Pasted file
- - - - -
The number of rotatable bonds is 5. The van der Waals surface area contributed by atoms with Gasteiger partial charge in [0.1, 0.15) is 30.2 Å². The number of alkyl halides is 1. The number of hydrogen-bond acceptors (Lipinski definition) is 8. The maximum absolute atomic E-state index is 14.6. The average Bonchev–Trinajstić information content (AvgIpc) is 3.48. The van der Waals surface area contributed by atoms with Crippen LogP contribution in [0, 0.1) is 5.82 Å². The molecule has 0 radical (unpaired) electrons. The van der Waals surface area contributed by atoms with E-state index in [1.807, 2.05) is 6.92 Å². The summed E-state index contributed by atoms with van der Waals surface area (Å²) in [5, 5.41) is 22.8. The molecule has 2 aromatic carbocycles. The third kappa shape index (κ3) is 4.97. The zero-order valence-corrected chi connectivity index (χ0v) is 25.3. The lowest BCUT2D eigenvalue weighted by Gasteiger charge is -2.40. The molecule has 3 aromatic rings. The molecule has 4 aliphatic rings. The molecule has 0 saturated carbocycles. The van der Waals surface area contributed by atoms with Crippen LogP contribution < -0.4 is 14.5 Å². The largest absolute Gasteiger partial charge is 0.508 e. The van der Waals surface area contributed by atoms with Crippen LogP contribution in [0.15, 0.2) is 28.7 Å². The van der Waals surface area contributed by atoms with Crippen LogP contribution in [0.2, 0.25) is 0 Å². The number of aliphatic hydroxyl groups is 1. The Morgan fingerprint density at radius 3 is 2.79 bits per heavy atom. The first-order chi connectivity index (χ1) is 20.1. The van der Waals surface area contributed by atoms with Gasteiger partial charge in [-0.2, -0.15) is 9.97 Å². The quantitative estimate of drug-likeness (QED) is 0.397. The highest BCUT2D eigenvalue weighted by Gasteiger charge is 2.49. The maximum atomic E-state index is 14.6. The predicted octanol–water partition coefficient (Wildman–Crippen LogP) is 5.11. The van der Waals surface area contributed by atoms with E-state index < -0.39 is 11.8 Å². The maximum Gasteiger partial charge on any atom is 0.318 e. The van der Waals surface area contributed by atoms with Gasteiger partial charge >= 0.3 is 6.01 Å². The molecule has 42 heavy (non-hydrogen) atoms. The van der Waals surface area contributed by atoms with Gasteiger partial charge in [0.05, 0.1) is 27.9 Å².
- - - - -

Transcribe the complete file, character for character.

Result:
The number of rotatable bonds is 5. The van der Waals surface area contributed by atoms with Gasteiger partial charge in [0.1, 0.15) is 30.2 Å². The number of alkyl halides is 1. The number of hydrogen-bond acceptors (Lipinski definition) is 8. The maximum absolute atomic E-state index is 14.6. The average Bonchev–Trinajstić information content (AvgIpc) is 3.48. The van der Waals surface area contributed by atoms with Crippen LogP contribution in [0, 0.1) is 5.82 Å². The molecule has 0 radical (unpaired) electrons. The van der Waals surface area contributed by atoms with E-state index in [1.807, 2.05) is 6.92 Å². The summed E-state index contributed by atoms with van der Waals surface area (Å²) in [5, 5.41) is 22.8. The molecule has 2 aromatic carbocycles. The third kappa shape index (κ3) is 4.97. The zero-order valence-corrected chi connectivity index (χ0v) is 25.3. The lowest BCUT2D eigenvalue weighted by Gasteiger charge is -2.40. The molecule has 3 aromatic rings. The molecule has 4 aliphatic rings. The molecule has 0 saturated carbocycles. The van der Waals surface area contributed by atoms with Crippen LogP contribution < -0.4 is 14.5 Å². The largest absolute Gasteiger partial charge is 0.508 e. The van der Waals surface area contributed by atoms with Crippen LogP contribution in [0.15, 0.2) is 28.7 Å². The van der Waals surface area contributed by atoms with Crippen LogP contribution in [0.2, 0.25) is 0 Å². The number of aliphatic hydroxyl groups is 1. The Morgan fingerprint density at radius 3 is 2.79 bits per heavy atom. The first-order chi connectivity index (χ1) is 20.1. The van der Waals surface area contributed by atoms with Gasteiger partial charge in [-0.2, -0.15) is 9.97 Å². The quantitative estimate of drug-likeness (QED) is 0.397. The highest BCUT2D eigenvalue weighted by Gasteiger charge is 2.49. The maximum atomic E-state index is 14.6. The predicted octanol–water partition coefficient (Wildman–Crippen LogP) is 5.11. The van der Waals surface area contributed by atoms with E-state index < -0.39 is 11.8 Å². The maximum Gasteiger partial charge on any atom is 0.318 e. The van der Waals surface area contributed by atoms with Gasteiger partial charge >= 0.3 is 6.01 Å². The molecule has 42 heavy (non-hydrogen) atoms. The van der Waals surface area contributed by atoms with Gasteiger partial charge in [0.05, 0.1) is 27.9 Å².